Asset prices and macroeconomics: towards a unified macro-finance framework
|Author:||Ing. Aleš Maršáll, M.A. (27.5.2020)|
|Year:||2020 - summer|
|Leaders:|| prof. Roman Horváth Ph.D.
|Work type:|| Dissertations
|Awards and prizes:|
|Abstract:||The dissertation consists of three papers focused on fiscal policy and explaining what determines the dynamics of cross-sectional distribution of bond prices. The connecting factor of the thesis is however not just its main theme but also the used methodology. The valuation of bonds and effects of studied policies are endogenous outcome of the full-fledged macro-finance dynamic stochastic general equilibrium model.
The first chapter provides broader context and non-technical summary of the three papers in following chapters. The first paper studies the role of trend inflation in bond pricing. Motivated by recent empirical findings that emphasize low-frequency movements in inflation as a key determinant of term structure, we introduce trend inflation into the workhorse macro-finance model. We show that this compromises the earlier model success and delivers implausible business cycle and bond price dynamics. We document that this result applies more generally to non-linearly solved models with Calvo pricing and trend inflation and is driven by the behaviour of price dispersion, which is i) counterfactually high and ii) highly inaccurately approximated. We highlight the channels behind the undesired performance under the trend inflation and show that several modelling features like price indexation or Rotemberg pricing can restore the model performance.
The second paper highlights how different types of government expenditures affect term structure of interest rates. We explore asset pricing implications of productive, wasteful and utility enhancing government expenditures in a New Keynesian macro-finance model with Epstein-Zin preferences. We decompose the pricing kernel into four underlying macroeconomic factors (consumption growth, inflation, time preference shocks, long run risks for consumption and leisure) and design novel method to quantify the contribution of each factor to bond prices. Our methodology extends the performance attribution analysis typically used in finance literature on portfolio analysis.
Using this framework, we show that the property of bonds to serve as an insurance vehicle against the fluctuations in investors wealth induced by government spending is the main component in bond valuation. Increase in uncertainty surrounding government spending rises the demand for bonds leading to decrease in yields over the whole maturity profile. Bonds insure investors by i) providing buffer against bad times, ii) hedging inflation risk and iii) hedging real risks by putting current consumption gains against future losses. We also document that the structure of government spending and related response of monetary policy is consequential for compensation investors require for holding bonds.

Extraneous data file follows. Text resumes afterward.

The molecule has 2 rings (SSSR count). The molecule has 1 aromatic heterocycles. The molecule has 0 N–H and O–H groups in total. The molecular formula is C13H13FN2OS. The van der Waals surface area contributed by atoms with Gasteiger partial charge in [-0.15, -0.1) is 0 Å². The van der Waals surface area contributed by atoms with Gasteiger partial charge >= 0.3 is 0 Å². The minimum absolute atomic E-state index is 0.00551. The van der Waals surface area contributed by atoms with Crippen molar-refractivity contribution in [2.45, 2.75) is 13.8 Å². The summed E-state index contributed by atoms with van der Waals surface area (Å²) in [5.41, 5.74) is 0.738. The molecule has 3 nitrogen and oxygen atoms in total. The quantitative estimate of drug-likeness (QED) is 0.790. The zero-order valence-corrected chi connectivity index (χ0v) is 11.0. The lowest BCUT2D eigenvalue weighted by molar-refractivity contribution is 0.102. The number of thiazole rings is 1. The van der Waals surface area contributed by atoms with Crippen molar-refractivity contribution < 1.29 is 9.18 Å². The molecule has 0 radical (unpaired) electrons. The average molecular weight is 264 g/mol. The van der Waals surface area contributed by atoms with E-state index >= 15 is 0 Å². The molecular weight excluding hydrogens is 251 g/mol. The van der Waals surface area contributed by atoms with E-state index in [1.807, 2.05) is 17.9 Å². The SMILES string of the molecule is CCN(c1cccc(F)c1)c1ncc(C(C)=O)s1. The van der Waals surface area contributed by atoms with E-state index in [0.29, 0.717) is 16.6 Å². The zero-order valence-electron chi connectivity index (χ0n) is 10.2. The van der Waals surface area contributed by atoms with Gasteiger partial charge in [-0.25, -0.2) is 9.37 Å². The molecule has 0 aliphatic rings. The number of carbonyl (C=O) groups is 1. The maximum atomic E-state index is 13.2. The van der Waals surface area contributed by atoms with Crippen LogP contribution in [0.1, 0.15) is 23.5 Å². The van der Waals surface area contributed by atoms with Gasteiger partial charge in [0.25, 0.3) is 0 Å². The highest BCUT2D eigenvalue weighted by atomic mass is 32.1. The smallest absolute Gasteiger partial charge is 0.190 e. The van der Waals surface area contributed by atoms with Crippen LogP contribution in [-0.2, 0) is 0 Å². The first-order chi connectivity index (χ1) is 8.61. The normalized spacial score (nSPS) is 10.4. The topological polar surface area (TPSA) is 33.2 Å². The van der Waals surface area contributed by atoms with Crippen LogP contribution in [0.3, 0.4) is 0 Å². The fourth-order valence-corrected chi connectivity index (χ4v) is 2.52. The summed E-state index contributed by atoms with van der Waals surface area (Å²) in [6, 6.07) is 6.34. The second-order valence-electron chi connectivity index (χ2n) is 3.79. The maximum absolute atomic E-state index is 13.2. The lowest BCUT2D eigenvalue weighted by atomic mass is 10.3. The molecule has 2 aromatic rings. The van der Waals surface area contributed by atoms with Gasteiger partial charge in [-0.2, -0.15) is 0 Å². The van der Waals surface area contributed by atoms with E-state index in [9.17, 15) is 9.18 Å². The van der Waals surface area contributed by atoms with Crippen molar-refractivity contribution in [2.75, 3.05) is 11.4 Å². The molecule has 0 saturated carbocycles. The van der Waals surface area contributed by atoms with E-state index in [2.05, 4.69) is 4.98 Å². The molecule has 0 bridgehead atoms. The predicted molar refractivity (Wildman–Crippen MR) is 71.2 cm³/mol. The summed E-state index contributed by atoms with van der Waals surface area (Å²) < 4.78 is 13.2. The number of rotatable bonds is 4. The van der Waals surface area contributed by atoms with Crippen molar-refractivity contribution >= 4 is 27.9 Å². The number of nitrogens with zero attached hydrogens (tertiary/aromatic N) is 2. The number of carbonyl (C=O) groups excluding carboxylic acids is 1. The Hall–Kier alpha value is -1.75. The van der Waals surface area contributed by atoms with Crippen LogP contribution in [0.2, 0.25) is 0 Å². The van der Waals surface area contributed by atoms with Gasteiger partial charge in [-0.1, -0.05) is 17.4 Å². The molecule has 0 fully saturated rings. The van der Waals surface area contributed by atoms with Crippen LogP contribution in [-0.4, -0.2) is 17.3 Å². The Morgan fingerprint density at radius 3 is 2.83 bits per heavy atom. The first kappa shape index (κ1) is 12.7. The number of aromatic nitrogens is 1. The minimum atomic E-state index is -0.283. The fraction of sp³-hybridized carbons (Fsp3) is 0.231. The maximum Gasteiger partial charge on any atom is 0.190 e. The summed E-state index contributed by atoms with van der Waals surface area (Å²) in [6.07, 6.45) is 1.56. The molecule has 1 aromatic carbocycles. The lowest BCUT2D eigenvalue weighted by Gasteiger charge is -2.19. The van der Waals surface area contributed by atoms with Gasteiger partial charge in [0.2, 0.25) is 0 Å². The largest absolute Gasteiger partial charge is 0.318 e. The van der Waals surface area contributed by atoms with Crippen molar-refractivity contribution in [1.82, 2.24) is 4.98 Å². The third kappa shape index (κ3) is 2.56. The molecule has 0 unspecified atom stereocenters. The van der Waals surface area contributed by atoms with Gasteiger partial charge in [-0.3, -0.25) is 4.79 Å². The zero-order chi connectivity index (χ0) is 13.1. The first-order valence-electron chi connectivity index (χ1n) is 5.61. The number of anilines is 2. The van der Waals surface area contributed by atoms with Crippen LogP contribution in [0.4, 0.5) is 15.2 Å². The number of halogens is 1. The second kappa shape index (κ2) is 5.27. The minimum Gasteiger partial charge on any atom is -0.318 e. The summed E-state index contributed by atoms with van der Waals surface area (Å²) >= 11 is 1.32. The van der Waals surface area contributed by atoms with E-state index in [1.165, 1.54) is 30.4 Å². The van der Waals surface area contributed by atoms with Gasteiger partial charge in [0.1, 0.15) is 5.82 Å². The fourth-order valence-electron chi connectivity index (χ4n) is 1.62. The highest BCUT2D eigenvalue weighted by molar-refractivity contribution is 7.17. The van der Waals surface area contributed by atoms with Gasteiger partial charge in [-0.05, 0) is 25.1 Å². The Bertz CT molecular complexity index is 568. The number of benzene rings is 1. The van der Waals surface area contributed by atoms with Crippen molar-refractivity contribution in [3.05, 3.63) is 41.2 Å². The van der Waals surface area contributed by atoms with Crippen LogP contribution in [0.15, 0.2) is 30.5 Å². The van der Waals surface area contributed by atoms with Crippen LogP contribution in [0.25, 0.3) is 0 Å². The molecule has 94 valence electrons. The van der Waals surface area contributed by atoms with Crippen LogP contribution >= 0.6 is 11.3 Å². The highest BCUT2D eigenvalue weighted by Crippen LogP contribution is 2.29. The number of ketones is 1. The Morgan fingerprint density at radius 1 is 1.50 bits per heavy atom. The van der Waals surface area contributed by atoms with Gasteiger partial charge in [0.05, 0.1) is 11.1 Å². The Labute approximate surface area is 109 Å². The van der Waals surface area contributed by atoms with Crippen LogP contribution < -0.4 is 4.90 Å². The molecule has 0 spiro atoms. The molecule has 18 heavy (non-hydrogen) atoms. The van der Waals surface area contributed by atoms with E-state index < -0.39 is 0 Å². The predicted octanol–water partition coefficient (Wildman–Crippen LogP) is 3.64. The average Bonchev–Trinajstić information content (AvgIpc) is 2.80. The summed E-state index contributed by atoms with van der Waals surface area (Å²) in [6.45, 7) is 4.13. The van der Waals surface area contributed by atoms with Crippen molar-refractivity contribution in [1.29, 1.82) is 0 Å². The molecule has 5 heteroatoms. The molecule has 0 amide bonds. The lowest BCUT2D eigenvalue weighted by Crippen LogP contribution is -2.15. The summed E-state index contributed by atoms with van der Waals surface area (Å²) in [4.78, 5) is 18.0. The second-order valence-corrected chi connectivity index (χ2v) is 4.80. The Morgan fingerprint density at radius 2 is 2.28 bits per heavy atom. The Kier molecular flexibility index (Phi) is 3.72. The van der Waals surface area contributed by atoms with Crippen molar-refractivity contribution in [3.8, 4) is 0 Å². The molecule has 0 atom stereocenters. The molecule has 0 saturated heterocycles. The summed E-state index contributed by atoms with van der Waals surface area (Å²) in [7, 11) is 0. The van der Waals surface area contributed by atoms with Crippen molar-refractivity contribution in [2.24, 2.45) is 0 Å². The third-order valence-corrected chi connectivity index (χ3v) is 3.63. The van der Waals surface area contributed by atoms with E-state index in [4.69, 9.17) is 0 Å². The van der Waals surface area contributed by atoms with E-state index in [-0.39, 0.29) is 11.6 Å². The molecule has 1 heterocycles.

In the third paper we generalize a simple New Keynesian model and show that a flattening of the Phillips curve reduces the size of fiscal multipliers at the zero lower bound (ZLB) on the nominal interest rate. The factors behind the flatting are consistent with micro and macroeconomic empirical evidence: it is a result of, not a higher level of price rigidity, but an increase in the degree of strategic complementarity in price-setting -- invoked by the assumption of a specific instead of an economy-wide labour market, and decreasing instead of constant-returns-to-scale. In normal times, the efficacy of fiscal policy and resulting multipliers tends to be small because negative wealth effects crowd out consumption, and because monetary policy endogenously reacts to fiscally-driven increases in inflation and output by raising rates, offsetting part of the stimulus. In times of a binding ZLB and a fixed nominal rate, an increase in (expected) inflation instead lowers the real rate, leading to larger fiscal multipliers. Conditional on being in a ZLB-environment, under a flatter Phillips curve, increases in expected inflation are lower, so that fiscal multipliers at the ZLB tend to be lower. Finally, we also discuss the role of solution methods in determining the size of fiscal multipliers.